Under the ability/incentive standard, the Commission determined Illumina, as the only provider of NGS, has the ability to harm rival MCED test companies. And, due to the acquisition of GRAIL, Illumina would have a strong incentive to harm competition in this market because the combined company would generate significantly more profits by eliminating GRAIL’s rivals. The Commission also clarified that, contrary to the ALJ’s holding, the FTC need not show Illumina increased both its ability and incentive to harm competition as a result of the merger. If this were the rule, then downstream acquisitions by monopoly platform providers would be exempt from antitrust scrutiny given that such platform providers always have the ability (although typically not the incentive) to harm competition in the downstream market. Therefore, the Commission determined the FTC made a prima facie case of anticompetitive effects under the ability/incentive standard.
Finally, the Commission considered Illumina’s rebuttal arguments and constitutional defenses, finding that Illumina failed to rebut the FTC’s showing of anticompetitive effects through their arguments concerning entry, merger efficiencies, or their Open Offer of platform access. It then found that Illumina’s constitutional defenses lacked merit. Accordingly, the Commission concluded the acquisition violated Section 7 of the Sherman Act and Section 5 of the FTC Act.
The FTC’s opinion harmonizes enforcement efforts with the European Commission (“EC”), which in July 2021 initiated its own in-depth investigation. Parties were supposed to refrain from closing their deal under EC rules until the investigation is complete, but the parties consummated the acquisition in August 2021 anyway. This led the EC to issue an interim order preventing Illumina from integrating GRAIL. On September 6, 2022, the EC announced it would prohibit the transaction and required Illumina to divest Grail. Illumina has responded and a final and binding order from the EC is expected in the coming weeks.
Bad Practice, All Around
The saga of the GRAIL reacquisition has been bad practice all around, starting with Illumina, which has squandered billions of dollars on a risky transaction that could cost it hundreds of millions more. In 2021, Illumina took a $3.9 billion impairment charge, implying a value of roughly half the acquisition price one year later. Illumina has also been forced to fund GRAIL operationally, which is reportedly costing Illumina $800 million annually. In addition, by defying the EC’s hold-separate rule, Illumina could face more than $450 million in fines. If the acquisition is terminated, Illumina could owe GRAIL a substantial termination fee.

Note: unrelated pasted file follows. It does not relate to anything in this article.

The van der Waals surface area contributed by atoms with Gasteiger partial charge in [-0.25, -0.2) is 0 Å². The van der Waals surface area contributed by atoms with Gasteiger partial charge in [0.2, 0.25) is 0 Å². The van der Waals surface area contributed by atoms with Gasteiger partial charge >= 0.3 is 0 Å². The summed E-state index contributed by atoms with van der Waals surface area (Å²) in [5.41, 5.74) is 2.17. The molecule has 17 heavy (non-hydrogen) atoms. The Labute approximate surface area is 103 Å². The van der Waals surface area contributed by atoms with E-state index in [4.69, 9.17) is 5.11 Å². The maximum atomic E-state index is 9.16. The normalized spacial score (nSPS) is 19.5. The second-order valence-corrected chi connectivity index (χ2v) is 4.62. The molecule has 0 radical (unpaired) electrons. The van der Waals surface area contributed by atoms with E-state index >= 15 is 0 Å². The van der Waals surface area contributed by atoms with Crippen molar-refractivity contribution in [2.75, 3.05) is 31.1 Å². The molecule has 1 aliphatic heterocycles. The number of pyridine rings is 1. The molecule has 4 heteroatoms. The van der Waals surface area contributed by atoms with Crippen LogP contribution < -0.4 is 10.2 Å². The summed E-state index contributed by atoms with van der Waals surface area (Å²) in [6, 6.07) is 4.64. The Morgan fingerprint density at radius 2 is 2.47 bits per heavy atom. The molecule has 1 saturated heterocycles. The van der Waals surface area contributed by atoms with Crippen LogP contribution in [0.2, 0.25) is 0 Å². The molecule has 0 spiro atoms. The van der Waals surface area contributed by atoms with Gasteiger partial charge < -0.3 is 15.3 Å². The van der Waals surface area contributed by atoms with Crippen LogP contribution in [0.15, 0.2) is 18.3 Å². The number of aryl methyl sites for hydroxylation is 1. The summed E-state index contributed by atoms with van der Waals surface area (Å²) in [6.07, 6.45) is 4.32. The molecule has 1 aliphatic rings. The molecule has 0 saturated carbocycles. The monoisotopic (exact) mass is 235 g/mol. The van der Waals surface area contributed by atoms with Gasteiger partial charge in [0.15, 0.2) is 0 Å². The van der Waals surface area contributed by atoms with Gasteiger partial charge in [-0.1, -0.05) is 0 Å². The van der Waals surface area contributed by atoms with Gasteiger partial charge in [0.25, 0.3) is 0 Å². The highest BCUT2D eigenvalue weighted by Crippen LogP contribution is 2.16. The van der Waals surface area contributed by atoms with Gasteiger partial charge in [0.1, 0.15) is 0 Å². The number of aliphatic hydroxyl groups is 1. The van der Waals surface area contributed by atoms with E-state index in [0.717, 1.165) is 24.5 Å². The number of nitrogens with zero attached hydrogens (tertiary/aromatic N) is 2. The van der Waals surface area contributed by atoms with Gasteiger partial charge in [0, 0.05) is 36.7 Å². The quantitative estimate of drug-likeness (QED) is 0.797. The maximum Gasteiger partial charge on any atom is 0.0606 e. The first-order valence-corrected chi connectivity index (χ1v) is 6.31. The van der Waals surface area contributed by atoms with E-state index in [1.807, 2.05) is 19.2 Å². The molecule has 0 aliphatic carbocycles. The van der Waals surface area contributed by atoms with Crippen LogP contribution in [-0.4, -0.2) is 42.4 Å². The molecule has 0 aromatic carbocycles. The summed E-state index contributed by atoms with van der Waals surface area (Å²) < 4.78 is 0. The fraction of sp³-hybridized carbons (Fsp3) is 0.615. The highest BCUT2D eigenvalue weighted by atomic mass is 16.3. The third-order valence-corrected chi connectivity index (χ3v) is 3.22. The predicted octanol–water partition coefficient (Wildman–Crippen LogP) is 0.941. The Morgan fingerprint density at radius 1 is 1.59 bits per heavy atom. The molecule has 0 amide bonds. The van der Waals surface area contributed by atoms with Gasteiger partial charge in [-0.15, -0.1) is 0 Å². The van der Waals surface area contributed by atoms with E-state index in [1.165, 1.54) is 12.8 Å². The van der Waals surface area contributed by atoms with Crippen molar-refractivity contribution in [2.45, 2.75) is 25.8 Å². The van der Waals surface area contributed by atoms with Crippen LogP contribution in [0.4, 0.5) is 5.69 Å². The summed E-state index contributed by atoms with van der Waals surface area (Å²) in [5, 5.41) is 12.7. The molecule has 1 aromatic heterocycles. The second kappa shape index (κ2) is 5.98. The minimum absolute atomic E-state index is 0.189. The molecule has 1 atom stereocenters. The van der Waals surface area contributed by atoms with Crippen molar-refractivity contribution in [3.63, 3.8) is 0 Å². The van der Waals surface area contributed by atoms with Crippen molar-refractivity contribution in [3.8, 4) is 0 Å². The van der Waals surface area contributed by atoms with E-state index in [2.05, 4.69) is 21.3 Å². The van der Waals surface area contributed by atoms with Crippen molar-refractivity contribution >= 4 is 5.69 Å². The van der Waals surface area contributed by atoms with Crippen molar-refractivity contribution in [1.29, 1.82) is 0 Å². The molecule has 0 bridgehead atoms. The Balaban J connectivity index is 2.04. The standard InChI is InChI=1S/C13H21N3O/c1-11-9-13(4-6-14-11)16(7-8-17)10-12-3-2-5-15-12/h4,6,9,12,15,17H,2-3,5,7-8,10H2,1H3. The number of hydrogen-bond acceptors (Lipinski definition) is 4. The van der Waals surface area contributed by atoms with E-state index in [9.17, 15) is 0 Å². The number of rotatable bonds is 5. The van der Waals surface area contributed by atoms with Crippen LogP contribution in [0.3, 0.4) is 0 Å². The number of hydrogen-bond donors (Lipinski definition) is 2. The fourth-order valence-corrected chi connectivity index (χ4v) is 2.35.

It is not inconceivable that the Commission’s opinion may face headwinds in the Court of Appeals, although it is usually granted significant deference. Ordinarily a platform monopolist will understand the benefits of internalizing complementary efficiencies, meaning that it serves the platform operator’s interest to promote and maintain fully competitive markets for complementary products. If the platform operator doesn’t do so, the company will fail to internalize the benefits of the complementary markets. Economic research recognizes several situations in which platform operators exert anticompetitive control over complementary markets against their own interests. One of them is corporate incompetence. This appears to the crux of the FTC’s case against Illumina, i.e., that management is not sophisticated enough to maintain efficient and open access to its platform to rival MCED testing firms. But the Commission’s (unredacted) order does not say so expressly, nor does it discuss the specific evidence leading to the conclusion that Illumina is more likely than not to seek to impair competition in the complementary MCED testing market.
Nonetheless, the Commission clearly believes that Illumina management intends to maximize profits by acquiring GRAIL and eliminating competition in the MCED testing market. But, if so, Illumina’s management would be ignoring the fact that the company will maximize profits (and, thus, shareholder value) by optimizing modularity of its platform through fully competitive complementary markets, not by excluding rivals from them. This is fodder for dissenting shareholders: Had Illumina’s management understood the true economic power of their platform, they would never have sought to reacquire GRAIL in the first place, and, upon doing so, would never have given the FTC the idea that they cannot be trusted to be good stewards of a competitive complementary market for Illumina-based MCED testing.